Introducing, Saint-Jack

Category: music 180

On his new EP ‘Birmingham’ Jean-Étienne Sheehy shines a little light on a lesser known side of his songwriting.

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Photo: Mike Erb

Saint-Jack is a new project from Beard Springsteen frontman and Bored Coast Records founder, JE Sheehy, who found his latest dose of inspiration while traveling the Maritimes and Quebec this past summer through his work as a music journalist. It has been well over a year since Sheehy released any solo material of his own, choosing to devote much of 2016 to Beard Springsteen and getting his label off the ground.

Described as “the soundtrack for national hangover day”, Birmingham, the debut EP from Saint-Jack, is some of Sheehy’s most personal material to date and a solid effort on his part to reconnect with the French music community he so passionately supports.

“In early June, I ended up covering a French music festival for work where I was surrounded by high quality Francophone acts and different members of the industry which I’d never have access to,” said Sheehy. “After three days, I was so inspired by the energy of the festival, and this strong reconnection with music in my mother tongue that I had this ‘Fuck it, I wanna be part of the gang again’ moment.”

“I took all the courage I had and asked my festival roommate, a key member of the Quebec music industry, for feedback on my French stuff,” said Sheehy. “I’d already shown her Beard Springsteen earlier in the week and she liked it, but showing that band to people doesn’t get under my skin since it’s all in-your-face and energy. This time, I really felt like a high school kid playing his first talent show.”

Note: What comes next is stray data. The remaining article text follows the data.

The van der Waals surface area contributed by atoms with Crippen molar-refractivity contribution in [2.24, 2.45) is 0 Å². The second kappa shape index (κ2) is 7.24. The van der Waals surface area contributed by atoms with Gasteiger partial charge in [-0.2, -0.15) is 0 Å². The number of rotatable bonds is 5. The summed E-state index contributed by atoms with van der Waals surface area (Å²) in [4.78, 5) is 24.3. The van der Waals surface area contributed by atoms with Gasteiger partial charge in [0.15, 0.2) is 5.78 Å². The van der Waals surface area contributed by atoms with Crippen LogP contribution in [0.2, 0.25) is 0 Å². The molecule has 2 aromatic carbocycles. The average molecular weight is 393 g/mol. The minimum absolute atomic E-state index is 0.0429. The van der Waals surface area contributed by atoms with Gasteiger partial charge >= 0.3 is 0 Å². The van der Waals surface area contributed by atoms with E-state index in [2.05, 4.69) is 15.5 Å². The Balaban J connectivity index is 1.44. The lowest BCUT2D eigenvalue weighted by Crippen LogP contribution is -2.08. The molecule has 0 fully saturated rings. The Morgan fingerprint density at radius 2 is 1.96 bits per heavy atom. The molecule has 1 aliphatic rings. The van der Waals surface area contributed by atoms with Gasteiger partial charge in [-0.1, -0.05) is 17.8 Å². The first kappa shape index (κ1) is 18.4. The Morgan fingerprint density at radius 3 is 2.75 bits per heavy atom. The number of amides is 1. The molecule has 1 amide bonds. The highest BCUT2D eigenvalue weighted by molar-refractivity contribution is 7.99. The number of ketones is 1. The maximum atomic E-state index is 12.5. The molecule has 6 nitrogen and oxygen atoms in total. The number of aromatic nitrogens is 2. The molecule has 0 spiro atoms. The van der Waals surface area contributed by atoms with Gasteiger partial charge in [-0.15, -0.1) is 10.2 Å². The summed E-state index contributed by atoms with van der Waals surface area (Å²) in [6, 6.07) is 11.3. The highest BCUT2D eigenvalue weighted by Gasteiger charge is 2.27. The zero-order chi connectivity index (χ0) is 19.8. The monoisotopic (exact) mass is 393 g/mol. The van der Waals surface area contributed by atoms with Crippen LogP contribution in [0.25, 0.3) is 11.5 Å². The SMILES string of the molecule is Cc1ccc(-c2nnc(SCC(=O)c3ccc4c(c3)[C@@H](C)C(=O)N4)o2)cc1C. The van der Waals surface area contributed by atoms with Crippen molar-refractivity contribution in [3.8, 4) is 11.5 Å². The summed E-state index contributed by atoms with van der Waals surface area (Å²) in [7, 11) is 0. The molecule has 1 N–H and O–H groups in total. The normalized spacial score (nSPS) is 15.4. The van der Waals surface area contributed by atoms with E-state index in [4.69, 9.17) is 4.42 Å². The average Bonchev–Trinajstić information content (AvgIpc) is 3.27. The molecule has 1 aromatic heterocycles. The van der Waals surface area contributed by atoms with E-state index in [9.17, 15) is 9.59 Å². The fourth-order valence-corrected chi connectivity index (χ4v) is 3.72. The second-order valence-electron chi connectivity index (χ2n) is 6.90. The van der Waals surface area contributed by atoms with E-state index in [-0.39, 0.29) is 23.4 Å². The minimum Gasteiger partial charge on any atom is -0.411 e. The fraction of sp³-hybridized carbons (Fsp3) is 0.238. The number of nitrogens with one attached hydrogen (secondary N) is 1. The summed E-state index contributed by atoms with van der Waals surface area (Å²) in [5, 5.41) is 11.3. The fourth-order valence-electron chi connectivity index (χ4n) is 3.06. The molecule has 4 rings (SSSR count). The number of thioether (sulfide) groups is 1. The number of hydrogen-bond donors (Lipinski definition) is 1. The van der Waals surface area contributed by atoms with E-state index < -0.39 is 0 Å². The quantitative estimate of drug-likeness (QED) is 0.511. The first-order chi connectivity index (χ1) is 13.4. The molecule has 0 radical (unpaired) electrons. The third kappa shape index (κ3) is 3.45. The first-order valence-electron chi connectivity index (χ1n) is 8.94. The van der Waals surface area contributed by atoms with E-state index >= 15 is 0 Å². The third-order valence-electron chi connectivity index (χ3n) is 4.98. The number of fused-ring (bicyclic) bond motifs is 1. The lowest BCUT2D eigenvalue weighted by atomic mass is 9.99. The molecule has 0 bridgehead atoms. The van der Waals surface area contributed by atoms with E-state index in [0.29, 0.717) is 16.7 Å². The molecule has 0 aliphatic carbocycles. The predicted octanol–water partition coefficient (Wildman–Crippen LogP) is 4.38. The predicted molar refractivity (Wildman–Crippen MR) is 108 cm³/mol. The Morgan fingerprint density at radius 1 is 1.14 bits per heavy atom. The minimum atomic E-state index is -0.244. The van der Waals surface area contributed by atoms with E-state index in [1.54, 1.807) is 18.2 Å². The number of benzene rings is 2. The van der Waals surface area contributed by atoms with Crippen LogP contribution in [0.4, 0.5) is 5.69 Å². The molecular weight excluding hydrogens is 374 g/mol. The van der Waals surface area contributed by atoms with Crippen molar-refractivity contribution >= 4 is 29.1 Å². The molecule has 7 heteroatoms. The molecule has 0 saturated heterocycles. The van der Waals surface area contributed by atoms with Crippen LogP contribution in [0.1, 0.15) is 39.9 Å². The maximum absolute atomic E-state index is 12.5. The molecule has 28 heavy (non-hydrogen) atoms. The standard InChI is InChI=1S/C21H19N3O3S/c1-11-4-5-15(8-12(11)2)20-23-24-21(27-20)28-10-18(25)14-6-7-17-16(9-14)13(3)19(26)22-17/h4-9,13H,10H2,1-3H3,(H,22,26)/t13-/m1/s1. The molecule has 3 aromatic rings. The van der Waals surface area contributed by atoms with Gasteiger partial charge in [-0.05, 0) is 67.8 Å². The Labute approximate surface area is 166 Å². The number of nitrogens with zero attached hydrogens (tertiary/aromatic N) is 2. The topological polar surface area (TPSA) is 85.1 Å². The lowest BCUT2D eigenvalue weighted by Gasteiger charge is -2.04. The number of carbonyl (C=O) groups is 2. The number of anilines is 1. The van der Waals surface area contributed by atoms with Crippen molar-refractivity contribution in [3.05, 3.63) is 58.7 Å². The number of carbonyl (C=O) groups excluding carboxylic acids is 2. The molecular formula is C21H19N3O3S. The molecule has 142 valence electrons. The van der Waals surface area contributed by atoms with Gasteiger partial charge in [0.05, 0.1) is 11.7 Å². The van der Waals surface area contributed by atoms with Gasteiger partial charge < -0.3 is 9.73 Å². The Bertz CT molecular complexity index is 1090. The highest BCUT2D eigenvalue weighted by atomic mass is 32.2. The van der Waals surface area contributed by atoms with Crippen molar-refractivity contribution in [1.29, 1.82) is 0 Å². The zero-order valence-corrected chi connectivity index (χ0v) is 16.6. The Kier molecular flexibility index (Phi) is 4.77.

At the time, he had just finished an album’s worth of material he intended to release under his previous solo project, Off Season. But after some thought and consideration, Sheehy decided to develop his new material further and take the music in a different direction.

“My roommate offered me constructive feedback, and I clearly had a bunch of stuff to work on in these songs before they were ready to be shared,” he said. “When I got home I ended up booking studio time with Dylan Ward, who’d recorded the Beard Springsteen EP, and then worked every single word and arrangement in the songs.”

As he explains, one of the major differences between Off Season and Saint-Jack is in the development of the music. Where much of his Off Season material developed rather quickly, often in a single session, the process of writing this latest collection of songs involved a lot more time and patience to get things right.

“A lot of the Off Season material doesn’t have the care and the attention to detail that Saint-Jack has,” said Sheehy. “Off Season was a great bedroom outlet when I was in college, but there’s been so many positive changes in my artistic approach that I feel there’s a distance between the two projects.”

Birmingham is probably best described as pop music, but understanding where Sheehy’s musical attention has been recently, this EP represents a major departure (or maybe the perfect compliment) to his recent output.

While he has always worn his heart on his sleeve when it comes to songwriting, Saint-Jack finds Sheehy going deeper both lyrically and musically. It would appear he now has a musical outlet to suit any emotional or musical need imaginable. We should all be so lucky.

“Both Beard Springsteen and Off Season are very personal outlets to share my thoughts and experiences, as is Saint-Jack,” said Sheehy. “I can’t write fiction stories and I have a hard time writing about other people’s experiences too. The biggest difference is that Beard Springsteen is a very direct outlet. I rarely change words in songs that I write for that band. I usually talk about one specific story, which happens in the course of an hour or maybe a day.. With Saint-Jack, there’s a lot of rewriting involved, but also distance. Saint-Jack goes deeper, looking at a year sometimes, or the dynamics in that year.”

Sheehy credits musicians like Philippe B, Avec pas d’casque, Jean Leloup, Daniel Bélanger, and Stephen Faulkner as some of the inspiration behind his new material. But at the heart of it all, he’s just happy to writing songs in the language he knows best.

“In this case, because it’s my mother tongue, it’s easier for me to build images, rewrite every line until every word fits and take more risks,” he said. “It definitely fills a void in my creativity.”

Birmingham is available now through Bored Coast Records.

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